The urban poor and the middle classes who are already neck deep in financial crisis they have to face every day because of job uncertainties are going to suffer the most because of this move by the governments and DMRC. The atrocious reason given by the DMRC board that it is a “necessity to revise fares was because of increase in the cost of inputs viz. staff costs, cost of energy and the cost of repair and maintenance”[vi], shows that the governments and the Company wants to create conflict among the working people by ripping one workers pocket to pay another worker. The non-executive staffs working in Delhi Metro are just workers like the one’s commuting in metro every day to their work places. To cite the salaries of workers as the reason of loss in profit and therefore increasing the fares is going to develop class hatred among the working people. Also, it has been 24th day since “the entire operations staff including train operators of DMRC are protesting since April 17 (2017) against ‘discriminatory’ policies of DMRC. ‘It was started on April 17 by wearing a black ribbon on left hand, but the insensitive management, rather than listening to our problems started to threaten us to end protest or face disciplinary action. They even send show cause notices to some 15 people,’ said Ravi Bhardvaz, spokesperson of staff council, DMRC…We are working, operating trains and after that, we come here to protest in 40-degree temp, employees are getting exhausted and that is even risky for the safety of passengers as we need 100 percent focus while operating trains, but authorities are not concerned for any of this, he added further.”[vii] Similar such protests happened in 2015 by DMRC’s non-executive staffers who were demanding for salary increment since 2007. Their demands were “that the salaries of technicians be revised from Rs 8,000 – 14,140 to Rs 10,170 – 18,500. For senior technicians, they have demanded a hike in pay-scale from Rs 10,170 – 18,500 to Rs 14,000 – 26,950 and for head technicians from Rs 14,000 – 26,950 to Rs 16,000 – 30,770.”[viii] In 2015, 32 employees were hospitalised due to hunger strike, but the demands were not fulfilled. Also, the cost of energy and other living expenses have increased not just for the Company, but for every one that works in metro, those who have laid down the metro lines, and all those who travel in metro. This reflects that the Company and the governments are more worried about their profits at the cost of people bearing all the brunt. Also, the lies of lowering down of profits is easily evident if we observe the profits it has made in last few years as stated by the DMRC’s spokesperson in 2014 — “Operating profit in 2010-11 was Rs 767.66 crore, between 2011-12 it stood at Rs 946.34 crore, 2012-13 at Rs 1020.94 crore, and 2013-14 it was Rs 1062.48 crore. ‘DMRC has been making an increasing operating profit in spite of an increase of almost 40 per cent in the cost of energy in the last few years and increase in staff costs despite no increase in the fare level since 2009.’”[ix] The source of profit is not just through daily operations, but also from the revenues earned by the company through advertising and retail set ups. Since its inception Delhi Metro has become a prime spot for the corporates and even the government agencies and institutions to advertise their product. As stated by their spokesperson in 2011 — “DMRC earned approximately Rs 1,607 crore of revenue in the fiscal year ended 31 March. Property development (advertising and retail) contributed almost Rs 98 crore to the revenue. Ticket sales fetched Rs 938 crore, with the remainder coming from consultancy for other Metro projects in the country and miscellaneous sources. DMRC makes an operating profit of Rs 0.48 per traveller. ‘Like Hong Kong, where property development contributes 40% to the overall revenues, we anticipate our revenues in this space to double in the next five years.’”[x]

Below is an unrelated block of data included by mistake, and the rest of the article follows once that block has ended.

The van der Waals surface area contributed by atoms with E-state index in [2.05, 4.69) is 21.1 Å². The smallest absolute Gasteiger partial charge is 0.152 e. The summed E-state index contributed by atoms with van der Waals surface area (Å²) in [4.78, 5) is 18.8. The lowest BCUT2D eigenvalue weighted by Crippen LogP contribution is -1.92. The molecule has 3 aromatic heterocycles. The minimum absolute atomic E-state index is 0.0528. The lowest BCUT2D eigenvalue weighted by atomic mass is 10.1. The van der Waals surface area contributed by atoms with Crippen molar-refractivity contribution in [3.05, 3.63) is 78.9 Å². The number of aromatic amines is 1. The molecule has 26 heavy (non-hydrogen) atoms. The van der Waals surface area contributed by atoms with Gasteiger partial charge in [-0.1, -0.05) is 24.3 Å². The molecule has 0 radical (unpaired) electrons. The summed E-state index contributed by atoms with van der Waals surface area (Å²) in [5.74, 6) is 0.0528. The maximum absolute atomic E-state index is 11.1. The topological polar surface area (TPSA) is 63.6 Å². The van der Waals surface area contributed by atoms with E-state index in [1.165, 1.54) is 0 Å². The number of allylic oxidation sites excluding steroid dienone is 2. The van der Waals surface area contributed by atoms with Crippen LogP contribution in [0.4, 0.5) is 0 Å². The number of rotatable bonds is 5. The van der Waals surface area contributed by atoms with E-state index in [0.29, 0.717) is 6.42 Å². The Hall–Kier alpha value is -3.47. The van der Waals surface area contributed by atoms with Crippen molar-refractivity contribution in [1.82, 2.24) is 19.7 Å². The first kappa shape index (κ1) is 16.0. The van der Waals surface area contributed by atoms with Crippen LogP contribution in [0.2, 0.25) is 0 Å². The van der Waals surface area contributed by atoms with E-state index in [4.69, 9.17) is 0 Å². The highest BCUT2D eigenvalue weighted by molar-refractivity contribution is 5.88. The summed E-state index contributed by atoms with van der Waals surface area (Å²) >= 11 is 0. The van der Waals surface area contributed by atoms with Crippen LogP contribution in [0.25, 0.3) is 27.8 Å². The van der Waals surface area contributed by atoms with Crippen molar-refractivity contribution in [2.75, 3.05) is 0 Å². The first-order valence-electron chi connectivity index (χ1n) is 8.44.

The questions then arise, why is it that the people should be made to pay for the profits of the company? The company has not increased the salaries of the workers from last 10 years even after their sustained protest. The DMRC workers who are presently protesting against ‘discriminatory policies’ of the DMRC are threatened by the Company. On the other hand the public is made to believe that the fare hike is due to the increasing ‘staff costs’ and operating expenses through media. All of this only exposes the nexus the big companies have with governments and to reap profits they can go to any extent to exploit the people and legitimise it through their propaganda machinery.

Sourabh Kumar , Independent Researcher, Democratic Rights Activist, Former Assistant Professor of English in Ram Lal Anand College, Delhi University